|Place of birth:||Rhea County, Tennessee (Sequatchie Valley)|
|Place of death:|
|Year of birth:||1900|
|Year of death:||2001|
|Source of information:||http://www.cmt.com/news/1472172/fiddling-legend-bob-douglas-dies/|
Fiddling Legend Bob Douglas Dies, by robert cogswell 5/30/2003
Renowned Chattanooga-area fiddler Bob Douglas died Wednesday (May 2) at 101 years of age. He had been slated to receive a Governor’s Award in the Arts at Nashville’s Ryman Auditorium on May 15 in a newly created Folklife Heritage category. He died at a hospital in Dayton, Tenn., of pneumonia contracted only a few days earlier.
Douglas had remained incredibly active even into the last week of his life, and he was a remarkable musician for many reasons other than his longevity. His performances on Prairie Home Companion and the Grand Ole Opry within the past few years had brought him considerable national attention, although he had been well-known in folk festival and old-time fiddle circuits for several decades and to Chattanooga radio and live music audiences for much longer.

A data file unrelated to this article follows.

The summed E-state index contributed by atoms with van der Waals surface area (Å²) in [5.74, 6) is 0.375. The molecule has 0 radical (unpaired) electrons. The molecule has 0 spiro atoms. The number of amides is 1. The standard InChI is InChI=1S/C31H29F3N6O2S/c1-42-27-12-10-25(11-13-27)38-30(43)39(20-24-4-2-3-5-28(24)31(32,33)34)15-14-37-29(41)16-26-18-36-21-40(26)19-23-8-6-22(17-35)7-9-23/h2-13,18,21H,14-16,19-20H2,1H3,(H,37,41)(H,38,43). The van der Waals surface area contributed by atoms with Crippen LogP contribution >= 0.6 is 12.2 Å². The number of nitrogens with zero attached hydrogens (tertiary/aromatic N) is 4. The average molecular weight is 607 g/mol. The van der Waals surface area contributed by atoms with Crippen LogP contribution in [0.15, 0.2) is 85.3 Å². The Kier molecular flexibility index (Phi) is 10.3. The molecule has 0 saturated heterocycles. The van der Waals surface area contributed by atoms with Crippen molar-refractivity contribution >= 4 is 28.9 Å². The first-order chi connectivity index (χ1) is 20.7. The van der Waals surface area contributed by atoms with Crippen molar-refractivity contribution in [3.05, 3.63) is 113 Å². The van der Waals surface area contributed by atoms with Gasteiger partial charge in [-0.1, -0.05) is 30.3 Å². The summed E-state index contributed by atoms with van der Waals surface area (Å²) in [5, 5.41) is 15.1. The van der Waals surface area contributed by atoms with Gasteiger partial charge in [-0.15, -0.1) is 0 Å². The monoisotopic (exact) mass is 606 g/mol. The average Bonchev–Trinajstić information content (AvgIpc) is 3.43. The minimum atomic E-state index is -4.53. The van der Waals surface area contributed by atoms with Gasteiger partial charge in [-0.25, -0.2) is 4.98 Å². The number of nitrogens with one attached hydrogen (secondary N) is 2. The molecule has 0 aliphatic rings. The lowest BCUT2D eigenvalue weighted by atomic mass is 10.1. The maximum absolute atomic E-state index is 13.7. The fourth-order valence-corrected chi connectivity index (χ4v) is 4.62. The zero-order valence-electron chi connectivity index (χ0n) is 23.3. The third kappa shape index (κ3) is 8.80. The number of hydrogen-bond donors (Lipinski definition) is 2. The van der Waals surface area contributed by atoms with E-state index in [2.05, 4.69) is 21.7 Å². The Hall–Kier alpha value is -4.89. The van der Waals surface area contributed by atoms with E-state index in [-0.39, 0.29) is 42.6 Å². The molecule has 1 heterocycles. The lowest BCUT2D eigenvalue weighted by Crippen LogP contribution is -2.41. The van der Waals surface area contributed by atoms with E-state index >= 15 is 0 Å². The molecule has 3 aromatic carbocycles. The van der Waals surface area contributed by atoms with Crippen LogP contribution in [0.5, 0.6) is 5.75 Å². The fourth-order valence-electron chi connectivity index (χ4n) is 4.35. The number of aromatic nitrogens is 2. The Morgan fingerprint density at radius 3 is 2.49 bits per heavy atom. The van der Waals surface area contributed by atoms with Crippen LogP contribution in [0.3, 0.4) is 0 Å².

“Uncle Bob” was raised by a fiddling father in the rugged Sequatchie Valley area. In the 1920s he was the first musician to perform live over the radio in Chattanooga, and he made recordings with the Allen Brothers and Jess Young’s groups. He played with (and in contests against) such fiddlers as Curly Fox and Clayton McMichen. He was for years a leading regional country bandleader, who gave the Louvin Brothers their first job. In the 70s he was a major figure in the revival of southeastern contest fiddling and won the 1975 national contest staged by the Smithsonian Festival of American Folklife. His career was first documented in 1990 on Sequatchie Valley: Seven Decades of Country Fiddling, a Tennessee Folklore Society LP produced by Bob Fulcher. In 1998 he was the subject of a video produced by Cedar Glades Productions, and recently Hot Planet Productions issued Fiddling Bob Douglas: 100 Years Old-Ain’t Done Yet, a video documentary focusing on his centenary year. An interactive CD-ROM on Douglas and his music is in the works.
“Fiddlin’ Bob” Douglas will be remembered not only for his smooth style and huge repertoire of traditional tunes but also for his professionalism and warm personality.